Menu Close

Does Your Brand Stand Out in a Sea of Competition?

What Is Branding?

You just got home from a long day at work, drop your bags, kick off your shoes, untuck your shirt and head straight to your kitchen. Your eyes scan the pantry shelves for an effortless pre-dinner snack. The unopened bright yellow bag of generic Publix potato chips catches your attention, and your stomach gurgles in concurrence to munch out. You sit down on your couch with the bag, turn the TV on and coincidentally you catch the middle of a Publix commercial; a pregnant mother making lunch with her daughter with the generic Publix brand ingredients artistically shot in the background. Mom tells daughter to whisper a secret to baby-on-the-way, and tells her she used to whisper secrets to her when she was pregnant with her. A cute and warm exchange between daughter and baby-on-the-way then touches the mother’s heart in the next scene, with the video cutting to a message that says “Happy Mother’s Day” appearing from a white background, and ending with the Publix logo.

When you take a look at this logo, what emotions do you feel? Happiness? Warmth? Love? On a business perspective, let’s assume that logo is Publix’s brand, right? Wrong.

Brand vs. Brand Identity vs. Logo

Brand is defined as the overall impression of your company as a whole, a concept, and basically the framework of your whole marketing plan. It is a promise of expectation from your products and services, which differentiates you from your competitors.In the digital marketing industry, there are many misconceptions, arguments even, that a company logo is your brand. Though this is only partially true, your logo is not your brand. Your logo is the foundation of your brand. Let’s go back to our commercial, for example. The heartwarming commercial displays Publix’s overall image of their company, focusing less on competitive prices and more on families, traditional values and holidays. It evokes an emotional response with storytelling and a message that relates to their target market. Rather than advertising their products, they show families enjoying each other’s company over food. Right away, you can see that the customer is the focal point of their marketing strategy.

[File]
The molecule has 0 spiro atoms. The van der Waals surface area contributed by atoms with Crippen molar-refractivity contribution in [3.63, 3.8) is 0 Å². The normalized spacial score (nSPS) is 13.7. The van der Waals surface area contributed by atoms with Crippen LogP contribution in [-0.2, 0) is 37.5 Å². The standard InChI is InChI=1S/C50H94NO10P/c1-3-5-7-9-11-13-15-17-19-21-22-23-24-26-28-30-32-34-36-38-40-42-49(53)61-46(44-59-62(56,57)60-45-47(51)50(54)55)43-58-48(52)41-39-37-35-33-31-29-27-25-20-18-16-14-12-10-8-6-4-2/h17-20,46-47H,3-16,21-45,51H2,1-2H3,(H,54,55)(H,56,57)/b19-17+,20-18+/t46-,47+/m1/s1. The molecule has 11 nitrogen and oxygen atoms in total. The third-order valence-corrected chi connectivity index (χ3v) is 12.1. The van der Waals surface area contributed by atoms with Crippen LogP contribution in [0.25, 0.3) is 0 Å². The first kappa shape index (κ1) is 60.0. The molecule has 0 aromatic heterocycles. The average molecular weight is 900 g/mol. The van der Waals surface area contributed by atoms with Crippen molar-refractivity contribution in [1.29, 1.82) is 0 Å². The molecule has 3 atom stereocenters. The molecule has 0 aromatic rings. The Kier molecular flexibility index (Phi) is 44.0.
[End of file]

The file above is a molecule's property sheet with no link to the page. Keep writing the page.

Brand includes the following:

  • Naming
  • Marketing strategy
  • Customer service
  • Customer feedback
  • Emotional response
  • Message content

When you’re thinking about the graphic design to brand your company, think about the type of emotions you want to induce and keep your marketing strategy in consideration. In the creation of your brand, you need to keep in mind that branding is a fusion of art and science to create the intangibles, the message you want to perceive, the emotional content you want to exude for your consumers to connect with your brand. Consumers are more loyal to brands that they can associate with, especially if it characterizes their personality.

Brand identity, then, comprises of all the visual components of your company. Going back to our Publix example, the uniformity of Publix’s sage green color, their slogan “Where Shopping is a Pleasure,” the marketing collateral, visual signs, shopping carts, etc. For your small business, this will include business card designs, letterheads, packaging, advertising, typeface, fonts, style, etc. When your brand identity becomes successful over time, your consumers will be able to recognize your brand without looking at the logo. Here is a humorous example, a satirical poster from the TV show Family Guy. You can clearly recognize this image is about the Apple iPod.